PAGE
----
Or is it time to restrict ownership across news media?

30 May,2017

 

 

By Pradyuman Maheshwari

 

If your sibling is upset with an entity it perceives as competition, what do you do? Especially if all of what the competition does could be harmful to your sibling’s business interests?You try to outwit this competitor in every possible way. For, if siblings, friends, relatives don’t come to the aid of each other, who will?

All of this may be fine in real-life up to a point of course, but when it concerns the news media, there’s a problem. It’s a question of cross-media ownership, and although the Indian media and entertainment laws frown only some types of multiple media ownership, the government has been silent about horizontal ownership of newspapers, news channels, websites and radio.

It may be recalled that it’s these very fears of how cross-media ownership of TAM and media agency network GroupM wasn’t healthy that led to the eventual exit of TAM from the television audience measurement business. TAM did not quit because of the cross-media rules, but did not get any of the legs of the BARC business because it’s 50%-owned by a media agency owner.

But does all of this give the Times of India group licence to negatively portray ArnabGoswami and his Republic TV channel? Defame may be a strong word and have legal connotations, so one will desist from using that. Look at the slideshow below. What the clippings do not capture is the status given to all these news items in the Mumbai and Delhi editions of The Times of India and Economic Times. Some of these on top of early right-hand-side pages.

It may be argued that carrying of the news items was at the discretion of the editor and stories like that of Shashi Tharoor taking Republic to court featured in some other media as well. But the prominence and missionary zeal with which TOI and ET have carried the news over the last few weeks point to more than just merit of the news carried.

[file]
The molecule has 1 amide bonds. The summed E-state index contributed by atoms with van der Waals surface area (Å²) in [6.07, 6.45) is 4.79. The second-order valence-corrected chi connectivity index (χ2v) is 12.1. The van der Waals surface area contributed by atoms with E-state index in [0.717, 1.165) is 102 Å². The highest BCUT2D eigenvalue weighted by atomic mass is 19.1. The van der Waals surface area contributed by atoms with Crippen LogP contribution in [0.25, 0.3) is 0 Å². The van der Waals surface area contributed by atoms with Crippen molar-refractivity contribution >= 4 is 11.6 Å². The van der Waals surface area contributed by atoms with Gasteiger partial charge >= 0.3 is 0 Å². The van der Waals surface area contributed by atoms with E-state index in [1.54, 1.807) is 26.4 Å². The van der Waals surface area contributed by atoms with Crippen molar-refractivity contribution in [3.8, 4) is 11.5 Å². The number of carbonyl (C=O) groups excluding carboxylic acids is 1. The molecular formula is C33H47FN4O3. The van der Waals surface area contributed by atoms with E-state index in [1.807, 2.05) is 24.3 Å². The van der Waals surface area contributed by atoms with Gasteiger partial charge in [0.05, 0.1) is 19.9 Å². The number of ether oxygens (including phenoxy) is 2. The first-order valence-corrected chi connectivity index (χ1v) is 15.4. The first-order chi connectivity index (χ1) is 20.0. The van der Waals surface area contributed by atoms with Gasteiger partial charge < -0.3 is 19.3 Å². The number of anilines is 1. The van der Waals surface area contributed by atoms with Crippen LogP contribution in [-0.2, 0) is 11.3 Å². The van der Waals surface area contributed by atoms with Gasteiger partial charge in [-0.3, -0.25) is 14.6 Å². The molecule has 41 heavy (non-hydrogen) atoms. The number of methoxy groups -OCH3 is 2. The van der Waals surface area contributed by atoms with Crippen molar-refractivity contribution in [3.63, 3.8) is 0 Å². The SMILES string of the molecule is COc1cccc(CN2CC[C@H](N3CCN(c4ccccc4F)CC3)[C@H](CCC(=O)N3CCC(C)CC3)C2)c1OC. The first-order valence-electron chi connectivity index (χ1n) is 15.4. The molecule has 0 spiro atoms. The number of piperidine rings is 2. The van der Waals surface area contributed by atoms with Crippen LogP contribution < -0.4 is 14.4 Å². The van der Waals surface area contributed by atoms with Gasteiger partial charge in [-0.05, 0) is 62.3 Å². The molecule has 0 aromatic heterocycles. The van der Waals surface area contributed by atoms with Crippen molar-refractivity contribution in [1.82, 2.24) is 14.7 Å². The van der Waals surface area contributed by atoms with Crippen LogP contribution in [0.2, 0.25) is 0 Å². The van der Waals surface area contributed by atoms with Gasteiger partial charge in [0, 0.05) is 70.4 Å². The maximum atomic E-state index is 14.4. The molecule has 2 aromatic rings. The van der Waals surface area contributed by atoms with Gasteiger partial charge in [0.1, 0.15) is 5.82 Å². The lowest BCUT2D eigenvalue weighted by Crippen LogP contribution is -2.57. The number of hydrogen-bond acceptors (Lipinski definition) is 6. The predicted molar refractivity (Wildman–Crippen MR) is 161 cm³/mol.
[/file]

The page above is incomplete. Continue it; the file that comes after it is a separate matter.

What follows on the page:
Now it’s not that ArnabGoswami and Republic TV haven’t done their bit to provoke Times Now and the group and a key functionary. But should these entities have got so provoked?

I am not a lawyer to know the legal merits about the Shashi Tharoor-Sunanda Pushkar Man Friday tapes case, but ethically and morally, it was an incorrect act (by Republic TV). I highlighted this in a tweet minutes after it was first aired on May 8.

By publishing the news on the legal facets twice or thrice over in its bestselling siblings, Times Now seems to have lost an opportunity to win back the ‘sympathy’ and ‘loyalty’ of a large number of people who’ve been backing Goswami to win the battle. Look at the handle Times has given Republic by using the columns of its papers to fight the battle. Given this, Goswami has reason to go to town screaming that a large corporate media group is out to destroy him.

In fact, with all of this space in the papers, Republic TV can easily do away with its creative agency Ogilvy and media agency Mindshare as TOI and ET have been giving it all the publicity it would like.

More than the fight in print, television and the Courts, there is a larger issue of cross-media ownership that the government I hear is considering once again.

Although reversing things may be tough now (as in it will be impossible to ask Times of India group to reduce its equity in Times Network), but there may be some tighter rules. Although there has been no representation to the government yet, there is a growing fear in some quarters of how interests in multiple media genres can be abused by owners.

Is Times of India’s act of carrying negative news on Republic an act of abuse? Not exactly abuse, but it needs to be careful about an ever-vigilant social media and a judiciary which doesn’t mind taking on the mighty.

If Times Now wants to win the battle against Republic TV, it should not give it any attention, and let its content do the talking. Highlighting Times Now content in the paper if the editors are fine with carrying it is a way to do this. While this again indicates to a cross-media ownership conflict, it can always be passed on as a special arrangement between the two media entities. Just as there can be between the Times of India, and, say, the New York Times or Al Jazeera.

Meanwhile, expect some action on the cross-media ownership front over the next few weeks or months.

 

Pradyuman Maheshwari is Editor-in-Chief of MxMIndia. The views expressed here are his own.

 

 

 

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